by Marc Roseblade
Coaches from all forms of teams from around the South West Region were invited to take part as updates for the SFA were shared and explained by the SFA development officers on hand.
South West Regional Manager Ritchie Wilson updated the coaches on the regional plans that are being prepared for the future as the current plan nears it's end after nearly five years.
In the past year alone, over 1000 coaches have passed through the SFA coaching course’s and 61 teams have achieved the Quality Mark status with the SFA opening two School’s of Football in East Ayrshire and are hopeful for a third in South Ayrshire to be up and running in the near future.
Scotland United, A 2020 Vision
“The Scottish FA leads the national game with integrity and innovation to breed a culture of Performance, Unity & Trust”
“Good is the Enemy of Great”
The SFA’s new vision for the future will be prepared and up and running by the year 2015 with targets being set for all levels of football including the national teams of all ages.
The 2020 vision has set out it’s bookmarks for the future including:
Strong Quality Growth
- More registered players
- Sustainable participation in our game
- One national plan for the recreational game
- More attractive modern game for all
- More talented young players
- Scotland winning
- Higher standards
- Future team growth
- Home of great coaches
- Elite referees
- Developing 1v1 Skills
The attendees were then shown new coaching skills by Aberdeen FC coach Jim Crawford with the help of 12 willing participants from the group of coaches being subjected to what at first appeared to be basic skills training. Easier on paper than in practice as the coaches found out but once learned they were soon side stepping, foot spinning, dragging and turning with relative ease.
Jim Crawford said:”To be able to coach the children and players properly, it makes sense that the coaches involved know exactly how to do what they are trying to coach the kids involved.”
Carrying on he said:”You have to be patient with the players, some will pick up certain skills faster than others but it’s about progression;Not against each other but against yourself. As long as the player him or her self shows regular improvement, that’s what you should be looking for.”
With the drills and 1v1 skills that Jim had shown, most coaches were picking up new ideas that they were willing to put into practice at the first instance withing their own team.
Scotland under 21 team manager was next up to share his wisdom giving us an insight into the youth setup when the national sides gather for matches.
The ex Celtic, St Mirren and Scotland player coaches and manages all the lower age groups from the 15′s through to 21′s and explained that the maximum amount of time he has with any age group would be 12 days due to club commitments.
“It used to be that when the senior squad played, the under 21′s played their respective match against the same country but we now have tournaments in their own right. Budgets restrict anything longer than 12 day get togethers but when tournaments are held now we generally have three games in a six day period so can be quite tough on the players.” Billy said.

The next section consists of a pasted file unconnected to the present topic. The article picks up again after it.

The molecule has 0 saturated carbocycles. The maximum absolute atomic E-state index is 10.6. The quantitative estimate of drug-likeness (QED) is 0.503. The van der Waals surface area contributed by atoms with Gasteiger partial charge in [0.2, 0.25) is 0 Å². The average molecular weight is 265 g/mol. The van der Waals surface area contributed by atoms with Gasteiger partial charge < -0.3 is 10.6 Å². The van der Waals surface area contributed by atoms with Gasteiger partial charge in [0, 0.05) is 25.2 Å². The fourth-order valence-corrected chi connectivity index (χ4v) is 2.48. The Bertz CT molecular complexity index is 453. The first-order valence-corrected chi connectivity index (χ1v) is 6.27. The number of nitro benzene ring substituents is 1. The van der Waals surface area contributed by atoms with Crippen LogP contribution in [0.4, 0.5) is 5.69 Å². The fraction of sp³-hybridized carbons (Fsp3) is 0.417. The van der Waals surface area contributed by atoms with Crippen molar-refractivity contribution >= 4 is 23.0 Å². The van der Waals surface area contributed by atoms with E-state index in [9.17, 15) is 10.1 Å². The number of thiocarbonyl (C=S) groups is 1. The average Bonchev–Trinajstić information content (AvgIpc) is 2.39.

Carrying on he spoke about the get togethers:”It’s hard sometimes to get the players together for any length of time due to club matches and if we have a tournament where we are to play three matches in six days, it doesn’t give us much time to work with the players beforehand. It also makes it difficult to see which players will work well together as the players we have normally play against each other, not together, and all have different training and coaching regimes with their individual clubs.”
Billy Stark Practical Skills
Ayr United Football Academy under 17′s team were called upon for the skills training session watched over and instructed by the National coach which saw the boys involved getting some valuable information and advice from a respected member of the coaching fraternity.
With the session being focused on building from the back and penetrating the opposition through to goal, Billy showed his aptitude for the role he currently holds by encouraging the young players whenever he could, building their confidence with every turn and pass completed.
Setting up in 3 teams of six initially, he worked them through a series of passing sequences, emphasising the need to build and incorporate supporting runs and penetrating passes.
Billy was keen to pass on his years of wisdom to the players on the pitch and the watching coaches giving constant bullet points for coaches to hopefully use in their own training sessions.
- Use all of the space on the pitch
- Look for different passes other than the ordinary
- Support other team members
- Think of the next pass and be accurate
- Use your imagination when moving ie.overlaps
A very informative and worthwhile exercise for all concerned in attendance at Somerset Park with lots of news skills to learn and pass on to their respective teams. A lot of work goes into these development days by the SFA development team officers with lots of practical and informative knowledge being passed on with the aim of making Scottish Football progress in the right direction in the future.
Thanks to AUFA and SFA South West Development coach Shaun Ferrie for helping to arrange this.
Marc Roseblade is a Contributor for Bleacher Report as well as Not Just Scottish Football and youth development reporter for Ayr United Football Academy. All quotes are obtained first-hand unless otherwise stated.